Valeria Costa 

Valeria Costa was born in Rome in 1912. She started her artistic career in the second half of the ‘30s, after studying painting at the Academy of Fine Arts and the Nude School in Rome.​

In the first part of her life, she worked alongside her brother Orazio Costa as costume and theatrical set designer, collaborating with the Compagnia dell'Accademia, created by the critic and theatrical theorist Silvio d'Amico.

Her theatrical debut was with "Il dramma di Margherita" from Goethe's Faust directed by Wanda Fabro. After that, she started to collaborate with her brother Orazio and she realized costumes and scenography's for several of his shows among which: "Hippolytus" by Euripides at the Greek Theater of Syracuse (1954); "The Carmelite dialogues" by Bernanos, at the Teatro delle Arti in Rome (1955); "Giants of the mountain" by Pirandello at the National Theater of Brussels (1963). For the Piccolo Teatro di Roma, again under the direction of Orazio,  she has signed scenes and costumes of: "The family of antiquarians" by Goldoni (1955-1956); the "Fable of the changed son" by Pirandello (1957); "The wild duck" by Ibsen (1962) among others. ​

Notes for a life-story

... So were the times

For Orazio, I made a considerable number of works, scenes, and costumes. We inaugurated the Overseas Theater in Naples, worked in Venice, at the Piccolo in Milan, in Caserta, in Belgium and, of course, in Rome ...


With Orazio, since we were children, we had played many times to imagine theatrical scenes for works interpreted or invented by us. Moving from game to reality after studying two years of architecture was a very simple thing.

Valeria Costa


At the beginning of her artistic career, between the 1930s and 1940s her technique was marked by a fascination for the new German objectivity and Italian magical realism. The influence of the Roman School is also evident, as the art historian Claudio Strinati pointed out.


Costa's earliest works are mostly family portraits, while in the 1950s, she was frequently inspired by the life of the Roman bourgeoisie. In works such as Strep-Tease, People dancing, Exit from the Theater we find all the charm of Rome in Fellini's movie la Dolce Vita.

In the 1950s, however, she also started to experiment with the abstraction that allowed her greater freedom of expression. Abstraction will remain a constant in her artistic production until the last years of her life.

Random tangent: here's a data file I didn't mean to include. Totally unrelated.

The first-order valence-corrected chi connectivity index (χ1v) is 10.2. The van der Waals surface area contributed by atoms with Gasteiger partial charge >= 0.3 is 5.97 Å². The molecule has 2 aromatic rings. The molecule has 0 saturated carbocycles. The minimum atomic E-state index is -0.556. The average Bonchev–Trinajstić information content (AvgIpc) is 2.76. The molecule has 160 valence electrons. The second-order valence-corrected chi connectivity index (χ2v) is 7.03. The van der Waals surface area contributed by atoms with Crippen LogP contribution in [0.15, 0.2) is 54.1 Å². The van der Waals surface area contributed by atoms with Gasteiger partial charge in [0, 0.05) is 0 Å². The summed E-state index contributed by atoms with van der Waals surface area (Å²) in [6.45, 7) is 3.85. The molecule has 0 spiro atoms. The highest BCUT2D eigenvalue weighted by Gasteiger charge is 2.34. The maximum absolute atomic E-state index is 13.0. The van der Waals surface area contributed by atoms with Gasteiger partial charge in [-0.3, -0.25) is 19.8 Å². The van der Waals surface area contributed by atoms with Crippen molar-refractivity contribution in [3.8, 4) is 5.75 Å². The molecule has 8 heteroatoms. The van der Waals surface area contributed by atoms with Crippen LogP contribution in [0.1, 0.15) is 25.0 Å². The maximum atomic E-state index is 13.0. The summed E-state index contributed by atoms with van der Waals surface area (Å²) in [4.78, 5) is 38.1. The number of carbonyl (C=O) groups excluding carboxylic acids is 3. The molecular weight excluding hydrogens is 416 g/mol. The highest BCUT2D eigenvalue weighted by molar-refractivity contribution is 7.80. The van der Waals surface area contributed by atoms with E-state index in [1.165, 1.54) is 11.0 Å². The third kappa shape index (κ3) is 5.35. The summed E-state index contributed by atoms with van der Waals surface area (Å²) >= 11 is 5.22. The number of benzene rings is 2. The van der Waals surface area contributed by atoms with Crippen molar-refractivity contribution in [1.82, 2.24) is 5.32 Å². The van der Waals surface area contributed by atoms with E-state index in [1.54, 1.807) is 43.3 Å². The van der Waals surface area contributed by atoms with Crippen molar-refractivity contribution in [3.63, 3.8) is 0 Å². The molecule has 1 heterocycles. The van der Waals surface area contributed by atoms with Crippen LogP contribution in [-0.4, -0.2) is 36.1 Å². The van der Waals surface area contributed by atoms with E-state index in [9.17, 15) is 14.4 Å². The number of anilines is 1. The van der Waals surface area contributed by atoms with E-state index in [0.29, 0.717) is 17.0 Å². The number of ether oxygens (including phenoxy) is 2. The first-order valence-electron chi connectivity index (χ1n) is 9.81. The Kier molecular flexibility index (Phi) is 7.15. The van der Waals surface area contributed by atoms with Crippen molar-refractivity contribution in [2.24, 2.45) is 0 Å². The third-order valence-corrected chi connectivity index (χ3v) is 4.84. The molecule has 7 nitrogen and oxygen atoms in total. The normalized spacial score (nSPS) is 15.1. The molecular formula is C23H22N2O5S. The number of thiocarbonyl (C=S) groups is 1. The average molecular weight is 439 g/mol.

"From a dream to a project and its realization, there is perhaps more than a sea..."

The numerous journeys that the artist made from the 60s, together with her husband, in America, Asia, and above all North Africa and sub-Saharan Africa, changed her way of painting forever. Like Picasso fifty years earlier, Costa was passionate about African art for its vitality and mystical power. 

Embracing post-modernist approaches, she retraced time backward-looking, but she also bounced forward to a hypothetical apocalyptic future. 

In her works, she started to mix classic myths, biblical tales, and mythological characters, focusing on imaginative figures, passers-by, or political personalities with the same detached eyes.


An open window on freedom

She painted and sketched regularly every day of her life, although she started anew to show her works only in the second half of the 80s.

In 1992, finally, she had her first comprehensive solo exhibition, almost a retrospective, at the San Michele a Ripa monumental complex in Rome.

In 2002, a year before her death in 2003, she decided to leave a selection of around 1200 works to the Alberto Sordi Foundation. In the same year, she showcased many of the donated paintings in a large solo exhibition at the Central Museum of the Risorgimento in Rome.


Queste opere sono poi state riacquistate dalla figlia  e dai nipoti della pittrice che hanno creato nel 2018 l'ente no-profit Valeria Costa Piccinini Heritage Fund con lo scopo di conservare e promuovere il lavoro dell'artista.